The Meaning Behind Juneteenth

silhouette of a person with the text Juneteenth


By Rachel Friederich, ICSEW Communications Chair

This Saturday is Juneteenth, also known as ‘Emancipation Day,” and “Freedom Day. It commemorates June 19, 1865 when Union soldiers at Galveston, Texas—the westernmost state in the former Confederacy—brought the news that the Civil War had ended and all enslaved people were now free. The news didn’t arrive to enslaved African Americans in Texas until two and half years after then President Lincoln signed the Emancipation Proclamation, which ordered all states in the Confederacy to release enslaved people and put an end to chattel slavery,  the system which allowed Blacks to be bought, sold and owned forever.

While Juneteenth as been long celebrated in African American communities, its history has been marginalized and still remains largely unknown to the wider public. The Juneteenth holiday is meant as an occasion for celebration, it also offers an opportunity to learn about and reflect about the definition of freedom and the ongoing struggle for Black people to achieve true equity and not fall victim to systemic oppression. The history of systemic racism in our country has directly impacted the work that we do in corrections.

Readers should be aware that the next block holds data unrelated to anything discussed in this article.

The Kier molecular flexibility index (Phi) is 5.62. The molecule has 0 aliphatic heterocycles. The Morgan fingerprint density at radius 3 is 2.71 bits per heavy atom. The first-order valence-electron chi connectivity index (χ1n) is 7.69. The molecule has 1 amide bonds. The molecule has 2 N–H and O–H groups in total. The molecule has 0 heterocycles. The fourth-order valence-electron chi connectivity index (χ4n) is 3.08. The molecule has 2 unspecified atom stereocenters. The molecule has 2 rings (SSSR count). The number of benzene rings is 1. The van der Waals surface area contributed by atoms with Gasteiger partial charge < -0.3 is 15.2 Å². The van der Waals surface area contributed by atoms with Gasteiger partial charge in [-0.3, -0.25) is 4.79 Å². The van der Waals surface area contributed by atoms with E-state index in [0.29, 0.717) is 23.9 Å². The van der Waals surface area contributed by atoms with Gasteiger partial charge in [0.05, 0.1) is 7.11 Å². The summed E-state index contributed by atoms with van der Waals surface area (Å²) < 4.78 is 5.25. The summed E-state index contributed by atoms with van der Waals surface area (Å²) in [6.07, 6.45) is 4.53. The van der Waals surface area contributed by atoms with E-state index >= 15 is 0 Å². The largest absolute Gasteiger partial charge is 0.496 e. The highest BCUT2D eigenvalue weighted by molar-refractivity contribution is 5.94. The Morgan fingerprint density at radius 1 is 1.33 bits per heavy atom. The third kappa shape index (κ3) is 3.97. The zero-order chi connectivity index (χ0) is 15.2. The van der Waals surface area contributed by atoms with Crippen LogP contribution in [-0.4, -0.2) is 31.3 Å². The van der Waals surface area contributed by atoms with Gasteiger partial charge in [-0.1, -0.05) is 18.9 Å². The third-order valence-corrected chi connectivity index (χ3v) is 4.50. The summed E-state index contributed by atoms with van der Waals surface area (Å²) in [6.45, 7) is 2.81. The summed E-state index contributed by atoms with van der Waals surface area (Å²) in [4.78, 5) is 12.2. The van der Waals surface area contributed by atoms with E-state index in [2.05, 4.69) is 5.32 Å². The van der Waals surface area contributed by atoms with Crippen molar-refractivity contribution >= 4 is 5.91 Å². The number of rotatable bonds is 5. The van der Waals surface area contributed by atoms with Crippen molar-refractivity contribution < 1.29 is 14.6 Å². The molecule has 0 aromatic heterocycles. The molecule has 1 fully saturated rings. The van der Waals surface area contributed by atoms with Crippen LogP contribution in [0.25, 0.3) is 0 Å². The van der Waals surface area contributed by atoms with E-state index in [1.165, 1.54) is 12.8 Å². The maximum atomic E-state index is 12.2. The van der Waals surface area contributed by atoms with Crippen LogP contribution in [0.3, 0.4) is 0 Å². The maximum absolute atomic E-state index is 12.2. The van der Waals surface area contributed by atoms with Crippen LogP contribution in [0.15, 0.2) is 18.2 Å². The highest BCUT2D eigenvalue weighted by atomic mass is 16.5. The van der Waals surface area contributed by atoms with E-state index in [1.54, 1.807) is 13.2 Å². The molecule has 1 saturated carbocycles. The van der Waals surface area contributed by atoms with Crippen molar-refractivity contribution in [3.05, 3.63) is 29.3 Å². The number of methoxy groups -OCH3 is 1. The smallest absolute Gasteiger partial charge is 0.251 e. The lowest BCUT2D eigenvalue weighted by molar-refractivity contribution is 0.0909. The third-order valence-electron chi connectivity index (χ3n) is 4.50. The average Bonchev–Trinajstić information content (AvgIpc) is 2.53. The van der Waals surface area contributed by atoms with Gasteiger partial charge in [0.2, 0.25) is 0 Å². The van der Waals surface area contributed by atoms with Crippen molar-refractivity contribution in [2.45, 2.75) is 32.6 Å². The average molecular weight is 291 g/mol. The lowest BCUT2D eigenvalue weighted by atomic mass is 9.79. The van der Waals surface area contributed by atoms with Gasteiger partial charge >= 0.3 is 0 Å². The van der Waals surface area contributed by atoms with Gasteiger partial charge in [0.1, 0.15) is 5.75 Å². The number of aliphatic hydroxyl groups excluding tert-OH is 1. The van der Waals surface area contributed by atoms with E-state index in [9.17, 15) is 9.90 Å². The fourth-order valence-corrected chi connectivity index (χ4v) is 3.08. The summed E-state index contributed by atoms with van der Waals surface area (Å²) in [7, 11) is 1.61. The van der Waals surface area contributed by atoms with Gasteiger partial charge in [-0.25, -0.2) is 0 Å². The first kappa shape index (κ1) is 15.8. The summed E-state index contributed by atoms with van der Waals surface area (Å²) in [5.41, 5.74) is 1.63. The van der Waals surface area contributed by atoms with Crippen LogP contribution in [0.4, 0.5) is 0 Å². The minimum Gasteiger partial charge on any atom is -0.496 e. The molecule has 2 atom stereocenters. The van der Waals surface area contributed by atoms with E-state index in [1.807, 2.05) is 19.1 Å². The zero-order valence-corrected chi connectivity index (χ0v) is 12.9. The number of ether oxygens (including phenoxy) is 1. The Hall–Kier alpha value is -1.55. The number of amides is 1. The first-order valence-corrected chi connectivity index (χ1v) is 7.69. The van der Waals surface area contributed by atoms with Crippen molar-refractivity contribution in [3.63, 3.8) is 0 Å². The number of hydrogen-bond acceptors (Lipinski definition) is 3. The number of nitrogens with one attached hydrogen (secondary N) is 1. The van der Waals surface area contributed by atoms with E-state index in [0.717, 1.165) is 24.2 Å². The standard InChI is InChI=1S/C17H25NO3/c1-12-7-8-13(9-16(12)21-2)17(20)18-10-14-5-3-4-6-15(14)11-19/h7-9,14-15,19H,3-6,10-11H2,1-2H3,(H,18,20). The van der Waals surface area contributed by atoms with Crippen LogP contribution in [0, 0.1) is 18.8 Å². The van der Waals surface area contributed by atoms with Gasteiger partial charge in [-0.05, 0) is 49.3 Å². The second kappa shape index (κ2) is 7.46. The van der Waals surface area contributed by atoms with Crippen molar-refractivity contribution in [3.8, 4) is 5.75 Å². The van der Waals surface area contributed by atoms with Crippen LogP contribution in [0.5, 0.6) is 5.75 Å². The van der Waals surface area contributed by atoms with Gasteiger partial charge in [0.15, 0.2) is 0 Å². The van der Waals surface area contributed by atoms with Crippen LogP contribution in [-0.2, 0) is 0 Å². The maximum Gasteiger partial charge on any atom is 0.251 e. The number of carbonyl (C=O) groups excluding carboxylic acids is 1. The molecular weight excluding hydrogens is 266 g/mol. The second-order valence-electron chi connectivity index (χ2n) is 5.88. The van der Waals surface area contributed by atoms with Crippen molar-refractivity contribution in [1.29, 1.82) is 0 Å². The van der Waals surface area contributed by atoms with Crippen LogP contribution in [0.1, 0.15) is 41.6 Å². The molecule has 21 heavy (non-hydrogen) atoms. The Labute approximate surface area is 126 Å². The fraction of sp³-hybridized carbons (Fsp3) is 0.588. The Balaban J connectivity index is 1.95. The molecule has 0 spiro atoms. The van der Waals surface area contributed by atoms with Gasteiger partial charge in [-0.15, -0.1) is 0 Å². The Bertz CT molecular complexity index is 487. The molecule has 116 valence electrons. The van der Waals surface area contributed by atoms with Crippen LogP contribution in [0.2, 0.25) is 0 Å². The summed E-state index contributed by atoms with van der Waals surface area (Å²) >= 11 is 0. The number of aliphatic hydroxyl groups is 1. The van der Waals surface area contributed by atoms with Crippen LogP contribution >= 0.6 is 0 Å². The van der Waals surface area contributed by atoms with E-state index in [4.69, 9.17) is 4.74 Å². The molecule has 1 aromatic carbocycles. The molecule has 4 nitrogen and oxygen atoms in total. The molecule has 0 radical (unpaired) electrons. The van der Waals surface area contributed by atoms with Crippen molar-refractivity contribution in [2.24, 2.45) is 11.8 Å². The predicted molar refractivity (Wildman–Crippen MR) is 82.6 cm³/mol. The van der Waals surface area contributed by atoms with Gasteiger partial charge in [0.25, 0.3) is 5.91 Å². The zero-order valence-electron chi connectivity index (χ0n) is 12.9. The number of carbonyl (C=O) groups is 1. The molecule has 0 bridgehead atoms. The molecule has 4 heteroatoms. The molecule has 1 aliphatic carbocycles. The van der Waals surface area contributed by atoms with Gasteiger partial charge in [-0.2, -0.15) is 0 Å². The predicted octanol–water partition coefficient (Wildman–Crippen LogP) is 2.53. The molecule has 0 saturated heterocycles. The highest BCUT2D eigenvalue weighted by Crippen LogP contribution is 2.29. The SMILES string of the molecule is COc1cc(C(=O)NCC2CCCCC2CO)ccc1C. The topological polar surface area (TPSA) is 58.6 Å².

While more needs to be done to address racial bias and address institutional racism, we’re proud of the work the state of Washington has done to be a leader to conquer these societal evils.


One recent step is the creation of the Blacks United in Leadership and Diversity (BUILD) business resource group. BUILD offers support to state agencies in creating more inclusive workspaces for people of color. Members of BUILD have spoken at several past ICSEW meetings and we’ve participated with BUILD in numerous diversity, equity and inclusion activities with BUILD. We look forward to continuing our allyship with BUILD.


And just this year, the state legislature designated Juneteenth as state holiday.


In honor of Juneteenth, ICSEW would like to share some resources and opportunities to find out more about the day’s history compiled from the Washington State Employee Assistance Program’s June 2021 Employee Frontline newsletter.


Juneteenth Resources

  • Listen to Laura Smalley, a formerly enslaved person in Texas, describe what it was like to hear the news about freedom on that first Juneteenth in 1865